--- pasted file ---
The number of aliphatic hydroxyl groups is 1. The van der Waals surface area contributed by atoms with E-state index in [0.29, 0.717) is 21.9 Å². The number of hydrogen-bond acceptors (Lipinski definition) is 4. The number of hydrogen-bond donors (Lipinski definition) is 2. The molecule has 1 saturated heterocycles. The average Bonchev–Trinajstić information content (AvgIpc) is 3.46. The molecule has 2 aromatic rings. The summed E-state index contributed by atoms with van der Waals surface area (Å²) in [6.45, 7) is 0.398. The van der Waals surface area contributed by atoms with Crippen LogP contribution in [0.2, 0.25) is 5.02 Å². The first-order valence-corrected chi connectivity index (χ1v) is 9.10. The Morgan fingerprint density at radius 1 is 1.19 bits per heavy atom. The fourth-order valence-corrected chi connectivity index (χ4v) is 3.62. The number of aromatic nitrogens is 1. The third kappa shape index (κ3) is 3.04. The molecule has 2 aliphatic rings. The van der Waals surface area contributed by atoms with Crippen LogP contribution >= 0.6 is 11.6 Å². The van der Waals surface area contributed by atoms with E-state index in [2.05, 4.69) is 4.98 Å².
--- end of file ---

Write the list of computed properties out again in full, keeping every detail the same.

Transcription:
The number of aliphatic hydroxyl groups is 1. The van der Waals surface area contributed by atoms with E-state index in [0.29, 0.717) is 21.9 Å². The number of hydrogen-bond acceptors (Lipinski definition) is 4. The number of hydrogen-bond donors (Lipinski definition) is 2. The molecule has 1 saturated heterocycles. The average Bonchev–Trinajstić information content (AvgIpc) is 3.46. The molecule has 2 aromatic rings. The summed E-state index contributed by atoms with van der Waals surface area (Å²) in [6.45, 7) is 0.398. The van der Waals surface area contributed by atoms with Crippen LogP contribution in [0.2, 0.25) is 5.02 Å². The first-order valence-corrected chi connectivity index (χ1v) is 9.10. The Morgan fingerprint density at radius 1 is 1.19 bits per heavy atom. The fourth-order valence-corrected chi connectivity index (χ4v) is 3.62. The number of aromatic nitrogens is 1. The third kappa shape index (κ3) is 3.04. The molecule has 2 aliphatic rings. The van der Waals surface area contributed by atoms with Crippen LogP contribution >= 0.6 is 11.6 Å². The van der Waals surface area contributed by atoms with E-state index in [2.05, 4.69) is 4.98 Å².